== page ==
In 1869 it was priest Simons’ turn to become subject to baron Frits’ rage. Simons had the old church torn down and replaced by a new and bigger house of God. The old building had stood partly on the castle’s ground and tradition had it that this part was therefore exclusively for the habitants of the castle. This was not the case with the new church and thus the priest considered the tradition to be outdated. For compensation, Simons offered the baron the first row in church, but Frits did not accept that. He attended the first masses outside, on the exact spot where his old, private bench had been.

The priest critisized his default of catholic obligation, but baron Frits replied that he was very capable of getting to peace with God by himself. He never attended a mass again and his separation with the catholic church was definate. This was the reason why Frits did not want to be buried according to catholic tradition and therefore the cause of the mysterious disappearance of his dead body.

Was he buried in the gardens of his house Villa Oeverberg? The castle’s gardens? The family tomb in Haelen? The latter was not very likely, since Frits had disputes with his relatives as well. It is said that on his deathbed he had a loaded revolver standby, just in case his mother and siblings would come to say farewell. True or not, it is a fact that in his last will it can be read that he left serious sums of money to his maid and his servant, under the condition they would succeed to keep his relatives out.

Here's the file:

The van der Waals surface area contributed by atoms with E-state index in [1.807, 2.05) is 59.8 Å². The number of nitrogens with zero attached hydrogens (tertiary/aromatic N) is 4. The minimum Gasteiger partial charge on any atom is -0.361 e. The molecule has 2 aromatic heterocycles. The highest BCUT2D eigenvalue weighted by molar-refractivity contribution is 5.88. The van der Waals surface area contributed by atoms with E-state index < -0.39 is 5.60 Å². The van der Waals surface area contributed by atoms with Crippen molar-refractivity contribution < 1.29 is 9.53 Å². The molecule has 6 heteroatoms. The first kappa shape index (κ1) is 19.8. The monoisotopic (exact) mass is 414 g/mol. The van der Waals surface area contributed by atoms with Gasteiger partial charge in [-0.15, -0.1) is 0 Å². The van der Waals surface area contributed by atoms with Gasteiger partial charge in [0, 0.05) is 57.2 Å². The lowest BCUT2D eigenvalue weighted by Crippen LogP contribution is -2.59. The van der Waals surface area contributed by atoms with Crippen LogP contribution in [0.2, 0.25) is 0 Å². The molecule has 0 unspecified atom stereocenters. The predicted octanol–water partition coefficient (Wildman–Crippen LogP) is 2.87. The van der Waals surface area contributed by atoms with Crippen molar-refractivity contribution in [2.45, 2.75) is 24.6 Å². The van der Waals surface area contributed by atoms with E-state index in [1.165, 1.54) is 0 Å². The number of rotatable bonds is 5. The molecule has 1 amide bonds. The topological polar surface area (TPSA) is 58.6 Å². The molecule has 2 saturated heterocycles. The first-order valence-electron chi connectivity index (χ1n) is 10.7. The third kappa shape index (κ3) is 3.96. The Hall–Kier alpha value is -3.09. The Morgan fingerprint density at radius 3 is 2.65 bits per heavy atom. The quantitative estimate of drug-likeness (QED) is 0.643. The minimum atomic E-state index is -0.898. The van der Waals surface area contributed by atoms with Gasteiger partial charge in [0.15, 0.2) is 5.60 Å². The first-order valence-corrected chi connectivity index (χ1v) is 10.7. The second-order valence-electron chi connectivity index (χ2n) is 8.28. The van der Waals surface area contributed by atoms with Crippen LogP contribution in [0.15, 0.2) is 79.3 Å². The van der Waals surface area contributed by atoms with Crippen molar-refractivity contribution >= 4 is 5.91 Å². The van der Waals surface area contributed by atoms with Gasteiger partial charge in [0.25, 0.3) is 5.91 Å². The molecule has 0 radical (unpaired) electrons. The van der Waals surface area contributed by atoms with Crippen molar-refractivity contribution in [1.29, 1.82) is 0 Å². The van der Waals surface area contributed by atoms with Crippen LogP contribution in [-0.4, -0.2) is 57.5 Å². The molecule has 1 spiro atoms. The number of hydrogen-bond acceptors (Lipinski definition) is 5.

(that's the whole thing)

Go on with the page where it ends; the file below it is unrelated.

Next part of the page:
Thus, a myth was born and told from father to son to grandson. Albeid it was not really all that mysterious. The dutch writer and historian Jacobus Craandijk visited the castle in 1880 and wrote about an overgrown grave in a corner of the yard, that was said to contain the castle’s last noble inhabitant. Although that assertion could not stop the myth, it does help a lot when over a century later, June 25th 2015, workers find a lead coffin in the castle’s garden.

A month later the coffin is opened by forensic antropologue Birgit Berk. She scrutinises the remains to conclude that they belonged to a 44 to 53 year old male, 175 to 179 centimeters tall. That suits with the few things we know about baron Frits. Stains on the inside of the ribs witness of a heavy case of pneumonia, perhaps tuberculosis, which could very well be the disease that killed the baron back in 1876. The lead coffin and hardly worn (i.e. little physical labor) joints make it likely this was a wealthy man.

Alltogether it is almost sure that the lost body of baron Frits is back, almost 139 years afte rit vanished. Still, we will probably never be hundred percent sure. That would need a DNA-match, but who to match with? His daughter Mary Mathilde became a nun and was buried in the convent’s cemetery, which was emptied in 1976, with all the bones thrown in a mass grave. Only Frits’ sister Elfrida’s remains can be found in a markes grave in the city of Roermond. Should she be exhumed? Perhaps it is better to spare what’s left of the mystery.

This article was published November 2015 in Quest Historie